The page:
Building on the 2007 Curriculum, Te Mātaiaho sets out a process of ongoing design and review of local curriculum. Because you know your ākonga - their voice, wellbeing, and aspirations the best. And you know your schools, their histories, contexts, and communities the best. Together, national and local curriculum provide the basis for ākonga to flourish and thrive. Te Mātaiaho also gives practical effect to the key competencies and values within the 2007 New Zealand Curriculum and how they can be woven throughout the learning areas.

Understand, Know, Do: A progression-focused curriculum

One of the really exciting things about the curriculum refresh is that we have looked at progression in a much more child-centred way. I think one of the things the previous curriculum lacked was some structure around the things that are most important, and ‘Understand, Know and Do’ provides that structure.”

- Barbara Ala’alatoa, Principal, Sylvia Park School

Over the course of the refresh of The New Zealand Curriculum – you will hear the terms “Understand, Know, Do” (UKD) and “progressions” used repeatedly. So what are UKD and progressions? Why are they needed? And what do they mean for you?

Put simply, this will be the model that moves us from an outcomes-focused curriculum to a progression-focused curriculum. It is designed to make it easier for teachers to create rich and responsive learning, and puts ākonga – their voice, wellbeing, and aspirations, at the centre of curriculum design.

Designed to be cumulative and increasingly complex – the progression approach replaces year levels and achievement objectives with five phases of learning (Y1-3, Y4-6, Y7-8, Y9-10, Y11-13). These phases of learning are the signposts that guide the learning pathway. Each phase of learning contains progress outcomes that describe what ākonga should understand, know, and do at each phase of learning.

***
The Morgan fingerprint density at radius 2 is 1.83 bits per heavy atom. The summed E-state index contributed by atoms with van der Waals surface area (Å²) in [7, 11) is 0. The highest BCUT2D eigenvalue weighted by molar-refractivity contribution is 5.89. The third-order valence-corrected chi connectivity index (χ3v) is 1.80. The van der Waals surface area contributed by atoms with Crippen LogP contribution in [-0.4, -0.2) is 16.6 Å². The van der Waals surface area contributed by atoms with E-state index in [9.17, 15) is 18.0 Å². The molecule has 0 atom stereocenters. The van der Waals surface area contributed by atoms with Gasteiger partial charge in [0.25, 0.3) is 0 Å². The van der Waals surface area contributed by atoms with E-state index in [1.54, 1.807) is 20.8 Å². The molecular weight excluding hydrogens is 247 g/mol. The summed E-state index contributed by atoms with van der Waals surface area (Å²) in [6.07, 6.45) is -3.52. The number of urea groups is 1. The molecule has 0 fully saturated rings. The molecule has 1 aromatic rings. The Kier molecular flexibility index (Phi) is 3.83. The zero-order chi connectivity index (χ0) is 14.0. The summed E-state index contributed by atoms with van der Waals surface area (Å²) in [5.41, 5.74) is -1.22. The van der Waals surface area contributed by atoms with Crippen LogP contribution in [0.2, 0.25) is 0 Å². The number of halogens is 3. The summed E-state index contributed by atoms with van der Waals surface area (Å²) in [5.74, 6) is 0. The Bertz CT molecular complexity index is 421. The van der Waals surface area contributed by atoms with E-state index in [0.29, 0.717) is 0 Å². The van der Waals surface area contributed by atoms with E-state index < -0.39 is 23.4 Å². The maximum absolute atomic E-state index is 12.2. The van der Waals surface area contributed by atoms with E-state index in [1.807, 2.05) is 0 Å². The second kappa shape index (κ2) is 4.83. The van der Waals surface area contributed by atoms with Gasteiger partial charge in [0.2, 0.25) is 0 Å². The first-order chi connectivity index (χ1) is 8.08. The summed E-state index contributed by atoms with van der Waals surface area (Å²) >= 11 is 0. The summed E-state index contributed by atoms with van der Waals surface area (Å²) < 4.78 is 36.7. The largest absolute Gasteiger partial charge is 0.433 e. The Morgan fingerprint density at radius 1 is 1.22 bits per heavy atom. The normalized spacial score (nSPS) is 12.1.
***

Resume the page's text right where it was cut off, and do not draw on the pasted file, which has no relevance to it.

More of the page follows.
Each of these elements has a separate but aligned focus. Students deepen their understanding of the big ideas (understand) as they explore the context (know) using critical practices (do).

When the three threads are woven together, they create the learning all ākonga should get the opportunity to experience - the learning that matters.

When using progressions, assessment for learning is an ongoing process integral to teaching and learning. The progress outcomes  support teachers to purposefully use classroom observations and conversations (notice), ākonga work, and reliable assessment information to (recognise), and then respond to ākonga learning as they plan and modify what and how they teach to meet ākonga needs.

For an insight into how these changes will work in practice within an Aotearoa New Zealand’s Histories context, visit aotearoahistories.education.govt.nz

Weaving in foundational learning